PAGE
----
Brian Johnson travels to Wales to meet Robert Plant in the place he moved to after recording Led Zeppelin II in a clip from the AC/DC frontman’s TV show A Life on the Road.
“We rented the cottage I used to go to when I was a kid, which is not far from here,” Plant remembered in an interview with Johnson, as they walked through the woodsin a clip from the show. “And we began the writing of Led Zeppelin III up there. And it was great, because it was so far away from the chaos of touring. You know what it’s like.” The episode airs Sunday on AXS.
In another clip, Plant reflects on Led Zeppelin’s foundations. “I suppose Cream, the Grateful Dead, the white blues thing was kicking in, and you had that great West Coast thing going on with Jefferson Airplane,” he says. “You had a subculture develop, and we kind of attached ourselves to that. We didn’t have any social statements to make. We weren’t visionaries in that sense, but we were still by our age at the time, part of that huge movement of energy.”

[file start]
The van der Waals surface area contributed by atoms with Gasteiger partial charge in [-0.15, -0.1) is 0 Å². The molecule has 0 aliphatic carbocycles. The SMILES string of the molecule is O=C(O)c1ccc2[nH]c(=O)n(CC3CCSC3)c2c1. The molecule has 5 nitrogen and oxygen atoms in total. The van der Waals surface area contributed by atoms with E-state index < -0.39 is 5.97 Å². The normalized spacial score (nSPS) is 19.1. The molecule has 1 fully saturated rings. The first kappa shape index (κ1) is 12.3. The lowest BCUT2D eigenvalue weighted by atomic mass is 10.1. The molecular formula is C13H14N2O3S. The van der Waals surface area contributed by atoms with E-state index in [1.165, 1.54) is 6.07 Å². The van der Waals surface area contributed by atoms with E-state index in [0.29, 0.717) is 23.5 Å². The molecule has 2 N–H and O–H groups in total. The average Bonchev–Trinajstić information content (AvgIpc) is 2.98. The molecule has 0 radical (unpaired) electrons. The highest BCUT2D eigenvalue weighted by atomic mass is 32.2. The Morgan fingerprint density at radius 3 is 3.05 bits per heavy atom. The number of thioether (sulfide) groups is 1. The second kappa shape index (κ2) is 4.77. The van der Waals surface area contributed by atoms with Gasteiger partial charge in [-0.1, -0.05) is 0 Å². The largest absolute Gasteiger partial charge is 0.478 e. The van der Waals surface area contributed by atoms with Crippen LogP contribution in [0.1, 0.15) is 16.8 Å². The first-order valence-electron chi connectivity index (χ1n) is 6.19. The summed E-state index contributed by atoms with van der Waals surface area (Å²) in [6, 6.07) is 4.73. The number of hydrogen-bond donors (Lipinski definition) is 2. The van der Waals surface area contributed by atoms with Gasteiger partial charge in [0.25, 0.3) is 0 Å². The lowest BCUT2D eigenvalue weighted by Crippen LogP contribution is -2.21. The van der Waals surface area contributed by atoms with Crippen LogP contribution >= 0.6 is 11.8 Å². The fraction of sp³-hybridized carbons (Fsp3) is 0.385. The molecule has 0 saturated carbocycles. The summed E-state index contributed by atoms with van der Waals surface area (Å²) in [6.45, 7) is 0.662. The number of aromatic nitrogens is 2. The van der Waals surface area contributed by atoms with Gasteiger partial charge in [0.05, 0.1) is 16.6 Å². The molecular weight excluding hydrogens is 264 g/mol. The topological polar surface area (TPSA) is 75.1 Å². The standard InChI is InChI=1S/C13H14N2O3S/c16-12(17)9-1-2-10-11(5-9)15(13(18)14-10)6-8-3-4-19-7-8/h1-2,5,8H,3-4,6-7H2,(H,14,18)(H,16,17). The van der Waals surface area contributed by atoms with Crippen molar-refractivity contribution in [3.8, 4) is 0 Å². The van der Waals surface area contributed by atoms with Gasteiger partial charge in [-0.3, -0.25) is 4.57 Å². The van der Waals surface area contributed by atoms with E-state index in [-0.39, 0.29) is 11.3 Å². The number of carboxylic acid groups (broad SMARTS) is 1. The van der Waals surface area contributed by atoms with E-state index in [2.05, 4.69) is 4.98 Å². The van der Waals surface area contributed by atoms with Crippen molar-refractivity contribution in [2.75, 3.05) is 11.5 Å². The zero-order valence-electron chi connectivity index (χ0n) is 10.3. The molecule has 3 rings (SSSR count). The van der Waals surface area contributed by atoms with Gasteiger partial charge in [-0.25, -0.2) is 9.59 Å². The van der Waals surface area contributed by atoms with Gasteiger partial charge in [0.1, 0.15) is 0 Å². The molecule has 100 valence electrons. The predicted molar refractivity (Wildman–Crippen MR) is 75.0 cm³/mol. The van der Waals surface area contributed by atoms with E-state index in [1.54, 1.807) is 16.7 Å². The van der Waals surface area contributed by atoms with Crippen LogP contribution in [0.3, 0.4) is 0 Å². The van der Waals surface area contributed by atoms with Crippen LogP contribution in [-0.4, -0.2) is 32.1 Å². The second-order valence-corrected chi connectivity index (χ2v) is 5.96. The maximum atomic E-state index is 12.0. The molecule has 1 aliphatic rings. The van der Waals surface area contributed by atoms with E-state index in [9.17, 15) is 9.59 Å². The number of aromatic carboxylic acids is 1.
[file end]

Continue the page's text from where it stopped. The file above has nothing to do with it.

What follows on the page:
Later in the clip, as they sit among the rocks, Johnson reflected on how singing a Led Zeppelin song was a feat for him when he was coming up. “That’s where I was lucky,” he tells Plant. “I could [sing] … high-octave singing. The start of the ‘Immigrant Song,’ when I hear that call, it’s a ritualistic call to arms.”
“If you want a job now, I could put a word in for you,” rejoins the famously obstinate Plant, who opted not to do further reunion concerts with Led Zeppelin in 2007.
Earlier this year, Plant sang Led Zeppelin III’s “Immigrant Song” live for the first time in decades at Iceland’s Summer Solstice Festival. The tune had a new, more hypnotic arrangement with lighter drums and violin.
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